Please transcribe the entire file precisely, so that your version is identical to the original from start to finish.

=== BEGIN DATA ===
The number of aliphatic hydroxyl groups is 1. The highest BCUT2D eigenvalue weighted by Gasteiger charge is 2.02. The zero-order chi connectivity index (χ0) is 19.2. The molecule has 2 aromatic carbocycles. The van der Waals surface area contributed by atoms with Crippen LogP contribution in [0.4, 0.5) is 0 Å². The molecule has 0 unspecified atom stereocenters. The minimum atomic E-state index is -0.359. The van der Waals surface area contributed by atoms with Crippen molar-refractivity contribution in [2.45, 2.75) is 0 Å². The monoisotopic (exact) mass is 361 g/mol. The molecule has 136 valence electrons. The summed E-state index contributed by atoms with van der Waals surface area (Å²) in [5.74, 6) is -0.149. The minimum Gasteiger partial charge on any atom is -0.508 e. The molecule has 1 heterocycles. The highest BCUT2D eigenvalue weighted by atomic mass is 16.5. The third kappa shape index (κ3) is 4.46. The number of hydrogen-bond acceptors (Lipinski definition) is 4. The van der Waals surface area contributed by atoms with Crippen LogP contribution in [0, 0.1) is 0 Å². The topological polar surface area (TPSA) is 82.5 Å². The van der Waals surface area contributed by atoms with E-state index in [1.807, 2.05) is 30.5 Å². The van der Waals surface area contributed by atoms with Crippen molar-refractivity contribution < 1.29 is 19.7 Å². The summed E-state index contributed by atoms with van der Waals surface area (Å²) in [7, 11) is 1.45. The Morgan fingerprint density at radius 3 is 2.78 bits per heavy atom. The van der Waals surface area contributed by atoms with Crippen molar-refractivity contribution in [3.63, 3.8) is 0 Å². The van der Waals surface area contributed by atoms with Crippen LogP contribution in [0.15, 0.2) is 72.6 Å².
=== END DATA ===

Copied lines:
The number of aliphatic hydroxyl groups is 1. The highest BCUT2D eigenvalue weighted by Gasteiger charge is 2.02. The zero-order chi connectivity index (χ0) is 19.2. The molecule has 2 aromatic carbocycles. The van der Waals surface area contributed by atoms with Crippen LogP contribution in [0.4, 0.5) is 0 Å². The molecule has 0 unspecified atom stereocenters. The minimum atomic E-state index is -0.359. The van der Waals surface area contributed by atoms with Crippen molar-refractivity contribution in [2.45, 2.75) is 0 Å². The monoisotopic (exact) mass is 361 g/mol. The molecule has 136 valence electrons. The summed E-state index contributed by atoms with van der Waals surface area (Å²) in [5.74, 6) is -0.149. The minimum Gasteiger partial charge on any atom is -0.508 e. The molecule has 1 heterocycles. The highest BCUT2D eigenvalue weighted by atomic mass is 16.5. The third kappa shape index (κ3) is 4.46. The number of hydrogen-bond acceptors (Lipinski definition) is 4. The van der Waals surface area contributed by atoms with Crippen LogP contribution in [0, 0.1) is 0 Å². The topological polar surface area (TPSA) is 82.5 Å². The van der Waals surface area contributed by atoms with E-state index in [1.807, 2.05) is 30.5 Å². The van der Waals surface area contributed by atoms with Crippen molar-refractivity contribution < 1.29 is 19.7 Å². The summed E-state index contributed by atoms with van der Waals surface area (Å²) in [7, 11) is 1.45. The Morgan fingerprint density at radius 3 is 2.78 bits per heavy atom. The van der Waals surface area contributed by atoms with Crippen molar-refractivity contribution in [3.63, 3.8) is 0 Å². The van der Waals surface area contributed by atoms with Crippen LogP contribution in [0.15, 0.2) is 72.6 Å².